I often do this time of year… But not because of PMS or cold rainy winter weather or crowded holiday shops (no comments please). It is crab season!!
One of the bazillion things I love about living here is the start of the crab season. Our local Dungeness crabs are so amazingly luscious, rich huge chunks of meat with lots of crab fat, large legs and bodies, sweet succulency, ahhhh.. Paired with a good beer, a loaf of sourdough bread and a few lemon wedges there is no finer dinner, *ever*. It is my family’s favorite meal this time of year, in fact we had fresh crab the day before Thanksgiving, and hopefully again before Christmas. My sis and I would regularly head to the wharf with a stick of butter, a knife and a lemon in our pockets, buy a freshly cooked crab and some Boudin sourdough and sit on the Aquatic Park steps and devour our crab like little gluttonous otters. What great memories!
Last week over at A___ and R____’s beachy place we went to the local Asian market and picked up humongo live crabs, and a few other necessary ingredients. We deviated from the usual sourdough side because the sound of zingy ginger garlic noodles really sounded appealing with freshly steamed crab.
If you have access to live crabs I really encourage you to give it a shot and cook them yourself. The only hard(ish, and not really) part is cleaning them. But it is not really hard at all, just a little messy and then it’s done, and your dinner awaits.
For seafood lovers I would recommend a crab per person. If you will be serving more side dishes then you can probably safely buy one crab per two people but to me that would be a sad, sad day. The whole point is to feast on crab, cracking and picking out the fat morsels of snowy white sweet meat until your fingers are pruned, your hands and forearms sticky with crab juice and bits of crab shell in your hair and all over the dining room.
On this night we bought 3 large crabs, over 3 pounds each, and a bunch of herbs, garlic, ginger, fresh Chinese egg noodles and Asahi beer. And an extra roll of paper towels!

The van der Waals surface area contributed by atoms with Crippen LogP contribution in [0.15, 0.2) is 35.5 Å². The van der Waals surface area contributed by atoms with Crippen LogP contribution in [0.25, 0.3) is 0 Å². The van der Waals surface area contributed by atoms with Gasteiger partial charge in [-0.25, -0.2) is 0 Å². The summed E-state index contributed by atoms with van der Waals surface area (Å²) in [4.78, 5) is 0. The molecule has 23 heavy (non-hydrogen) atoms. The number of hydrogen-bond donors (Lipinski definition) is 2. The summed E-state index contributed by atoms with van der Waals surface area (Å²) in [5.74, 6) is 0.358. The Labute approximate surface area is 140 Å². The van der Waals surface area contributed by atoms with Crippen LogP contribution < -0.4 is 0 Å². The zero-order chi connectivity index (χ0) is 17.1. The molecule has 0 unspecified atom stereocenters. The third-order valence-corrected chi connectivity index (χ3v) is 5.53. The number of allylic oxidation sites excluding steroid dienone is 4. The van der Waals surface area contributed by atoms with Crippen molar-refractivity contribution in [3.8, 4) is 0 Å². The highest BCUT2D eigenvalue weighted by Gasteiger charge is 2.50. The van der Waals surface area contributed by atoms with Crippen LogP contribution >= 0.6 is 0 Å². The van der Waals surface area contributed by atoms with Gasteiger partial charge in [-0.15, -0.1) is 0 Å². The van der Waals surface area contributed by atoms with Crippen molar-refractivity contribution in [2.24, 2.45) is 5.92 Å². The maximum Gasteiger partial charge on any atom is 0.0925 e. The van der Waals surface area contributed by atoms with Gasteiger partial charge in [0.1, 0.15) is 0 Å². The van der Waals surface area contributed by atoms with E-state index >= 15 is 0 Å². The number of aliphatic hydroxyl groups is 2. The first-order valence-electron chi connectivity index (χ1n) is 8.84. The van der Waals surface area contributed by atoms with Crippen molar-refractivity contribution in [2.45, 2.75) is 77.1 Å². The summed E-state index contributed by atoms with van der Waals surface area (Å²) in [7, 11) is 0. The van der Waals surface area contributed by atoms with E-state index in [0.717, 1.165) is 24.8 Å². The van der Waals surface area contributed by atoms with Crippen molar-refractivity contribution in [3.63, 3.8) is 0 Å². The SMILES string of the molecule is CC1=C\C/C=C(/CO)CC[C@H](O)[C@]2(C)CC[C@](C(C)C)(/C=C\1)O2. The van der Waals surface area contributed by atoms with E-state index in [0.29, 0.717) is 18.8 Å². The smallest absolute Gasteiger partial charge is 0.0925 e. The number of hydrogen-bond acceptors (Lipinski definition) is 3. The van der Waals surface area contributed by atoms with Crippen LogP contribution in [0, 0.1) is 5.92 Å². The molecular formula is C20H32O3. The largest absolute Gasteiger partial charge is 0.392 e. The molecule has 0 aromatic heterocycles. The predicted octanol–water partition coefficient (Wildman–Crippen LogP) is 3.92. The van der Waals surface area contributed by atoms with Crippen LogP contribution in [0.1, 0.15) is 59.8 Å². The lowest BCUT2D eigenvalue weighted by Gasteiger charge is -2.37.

When we got home the crabs hung out in the sink in a plastic bag, a very crinkly plastic bag. We tried not to think about that. I started water boiling for the ginger garlic noodles and A___ hauled out the big 15 quart stock pot for the crabs. While the noodles were boiling, which took just a minute, I began peeling a huge chunk of fresh ginger with a teaspoon (it’s so easy to remove the skin that way), and diced it up finely, I think there was about 3/4 of a cup of minced ginger. I also minced up a half of a head of garlic and popped all of these fragrant goodies into a large bowl with a 1/4 cup of vinegar and soy sauce and 1/2 cup of grapeseed oil. A___ chopped a bunch of green onions and cilantro and added them to the bowl. After a teaspoon of Asian chili and garlic paste (sambal) and a little white sesame seeds were stirred into the mix I added a dash of ponzu sauce and tossed the still warm noodles in this savory, tangy sauce.
Meanwhile, A___ started the base in which to steam the crabs. She popped open the two monster-sized cans of Asahi beer and poured them into the big stock pot. A few handfuls of fresh herbs went in (parsley, dill, celery leaves), a quarter packet of some commercial crab and shrimp boil spices (about 1/4 cup) and a little Ancho chile powder also got mixed into the beer. They simmered for a while.